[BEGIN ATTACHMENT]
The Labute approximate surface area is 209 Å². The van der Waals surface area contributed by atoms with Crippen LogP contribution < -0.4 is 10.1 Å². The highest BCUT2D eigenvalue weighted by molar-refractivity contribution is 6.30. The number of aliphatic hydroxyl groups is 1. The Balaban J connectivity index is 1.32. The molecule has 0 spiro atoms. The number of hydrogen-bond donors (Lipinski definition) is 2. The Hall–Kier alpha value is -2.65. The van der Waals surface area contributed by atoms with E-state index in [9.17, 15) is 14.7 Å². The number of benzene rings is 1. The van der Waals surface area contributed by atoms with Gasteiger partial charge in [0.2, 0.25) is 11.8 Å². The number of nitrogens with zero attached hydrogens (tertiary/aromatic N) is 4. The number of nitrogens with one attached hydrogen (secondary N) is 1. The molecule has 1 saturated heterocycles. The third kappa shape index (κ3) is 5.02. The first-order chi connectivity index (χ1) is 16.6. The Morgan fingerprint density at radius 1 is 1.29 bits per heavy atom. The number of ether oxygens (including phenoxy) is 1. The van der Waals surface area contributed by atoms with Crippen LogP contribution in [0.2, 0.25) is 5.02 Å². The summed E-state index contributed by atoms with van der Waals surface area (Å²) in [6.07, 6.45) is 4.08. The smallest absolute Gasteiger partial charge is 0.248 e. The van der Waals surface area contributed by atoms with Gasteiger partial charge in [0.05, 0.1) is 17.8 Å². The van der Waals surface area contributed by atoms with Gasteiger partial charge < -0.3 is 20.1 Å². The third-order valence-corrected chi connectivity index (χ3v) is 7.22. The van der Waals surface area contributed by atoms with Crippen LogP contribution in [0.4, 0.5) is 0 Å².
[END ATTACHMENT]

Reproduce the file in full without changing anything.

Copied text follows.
The Labute approximate surface area is 209 Å². The van der Waals surface area contributed by atoms with Crippen LogP contribution < -0.4 is 10.1 Å². The highest BCUT2D eigenvalue weighted by molar-refractivity contribution is 6.30. The number of aliphatic hydroxyl groups is 1. The Balaban J connectivity index is 1.32. The molecule has 0 spiro atoms. The number of hydrogen-bond donors (Lipinski definition) is 2. The Hall–Kier alpha value is -2.65. The van der Waals surface area contributed by atoms with E-state index in [9.17, 15) is 14.7 Å². The number of benzene rings is 1. The van der Waals surface area contributed by atoms with Gasteiger partial charge in [0.2, 0.25) is 11.8 Å². The number of nitrogens with zero attached hydrogens (tertiary/aromatic N) is 4. The number of nitrogens with one attached hydrogen (secondary N) is 1. The molecule has 1 saturated heterocycles. The third kappa shape index (κ3) is 5.02. The first-order chi connectivity index (χ1) is 16.6. The Morgan fingerprint density at radius 1 is 1.29 bits per heavy atom. The number of ether oxygens (including phenoxy) is 1. The van der Waals surface area contributed by atoms with Crippen LogP contribution in [0.2, 0.25) is 5.02 Å². The summed E-state index contributed by atoms with van der Waals surface area (Å²) in [6.07, 6.45) is 4.08. The smallest absolute Gasteiger partial charge is 0.248 e. The van der Waals surface area contributed by atoms with Gasteiger partial charge in [0.05, 0.1) is 17.8 Å². The van der Waals surface area contributed by atoms with Gasteiger partial charge < -0.3 is 20.1 Å². The third-order valence-corrected chi connectivity index (χ3v) is 7.22. The van der Waals surface area contributed by atoms with Crippen LogP contribution in [0.4, 0.5) is 0 Å².